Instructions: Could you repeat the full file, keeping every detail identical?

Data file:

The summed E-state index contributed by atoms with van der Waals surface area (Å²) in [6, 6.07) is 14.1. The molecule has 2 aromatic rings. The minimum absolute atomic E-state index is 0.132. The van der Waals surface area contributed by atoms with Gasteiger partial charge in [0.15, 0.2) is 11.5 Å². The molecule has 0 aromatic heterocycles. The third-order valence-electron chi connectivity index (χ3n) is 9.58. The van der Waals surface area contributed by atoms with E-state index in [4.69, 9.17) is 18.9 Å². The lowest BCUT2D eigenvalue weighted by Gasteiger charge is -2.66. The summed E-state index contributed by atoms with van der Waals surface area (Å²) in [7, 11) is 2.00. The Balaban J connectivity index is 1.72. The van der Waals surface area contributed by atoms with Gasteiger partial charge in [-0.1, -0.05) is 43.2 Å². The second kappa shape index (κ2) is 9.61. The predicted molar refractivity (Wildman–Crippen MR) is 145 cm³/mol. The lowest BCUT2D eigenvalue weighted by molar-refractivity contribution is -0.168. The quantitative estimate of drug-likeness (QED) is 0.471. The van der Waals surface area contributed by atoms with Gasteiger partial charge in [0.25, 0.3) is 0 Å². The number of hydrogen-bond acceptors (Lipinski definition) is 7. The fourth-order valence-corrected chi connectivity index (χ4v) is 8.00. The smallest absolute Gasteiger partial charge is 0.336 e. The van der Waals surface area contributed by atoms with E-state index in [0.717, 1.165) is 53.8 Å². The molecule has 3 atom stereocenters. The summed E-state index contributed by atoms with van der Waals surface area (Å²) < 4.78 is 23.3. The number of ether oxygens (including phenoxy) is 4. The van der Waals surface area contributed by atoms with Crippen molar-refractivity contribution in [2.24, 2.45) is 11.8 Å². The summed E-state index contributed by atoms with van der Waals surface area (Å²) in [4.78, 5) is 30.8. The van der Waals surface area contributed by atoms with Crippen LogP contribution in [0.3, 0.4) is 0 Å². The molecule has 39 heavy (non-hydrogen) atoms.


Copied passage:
The summed E-state index contributed by atoms with van der Waals surface area (Å²) in [6, 6.07) is 14.1. The molecule has 2 aromatic rings. The minimum absolute atomic E-state index is 0.132. The van der Waals surface area contributed by atoms with Gasteiger partial charge in [0.15, 0.2) is 11.5 Å². The molecule has 0 aromatic heterocycles. The third-order valence-electron chi connectivity index (χ3n) is 9.58. The van der Waals surface area contributed by atoms with E-state index in [4.69, 9.17) is 18.9 Å². The lowest BCUT2D eigenvalue weighted by Gasteiger charge is -2.66. The summed E-state index contributed by atoms with van der Waals surface area (Å²) in [7, 11) is 2.00. The Balaban J connectivity index is 1.72. The van der Waals surface area contributed by atoms with Gasteiger partial charge in [-0.1, -0.05) is 43.2 Å². The second kappa shape index (κ2) is 9.61. The predicted molar refractivity (Wildman–Crippen MR) is 145 cm³/mol. The lowest BCUT2D eigenvalue weighted by molar-refractivity contribution is -0.168. The quantitative estimate of drug-likeness (QED) is 0.471. The van der Waals surface area contributed by atoms with Gasteiger partial charge in [0.25, 0.3) is 0 Å². The number of hydrogen-bond acceptors (Lipinski definition) is 7. The fourth-order valence-corrected chi connectivity index (χ4v) is 8.00. The smallest absolute Gasteiger partial charge is 0.336 e. The van der Waals surface area contributed by atoms with E-state index in [0.717, 1.165) is 53.8 Å². The molecule has 3 atom stereocenters. The summed E-state index contributed by atoms with van der Waals surface area (Å²) < 4.78 is 23.3. The number of ether oxygens (including phenoxy) is 4. The van der Waals surface area contributed by atoms with Crippen molar-refractivity contribution in [2.24, 2.45) is 11.8 Å². The summed E-state index contributed by atoms with van der Waals surface area (Å²) in [4.78, 5) is 30.8. The van der Waals surface area contributed by atoms with Crippen LogP contribution in [0.3, 0.4) is 0 Å². The molecule has 39 heavy (non-hydrogen) atoms.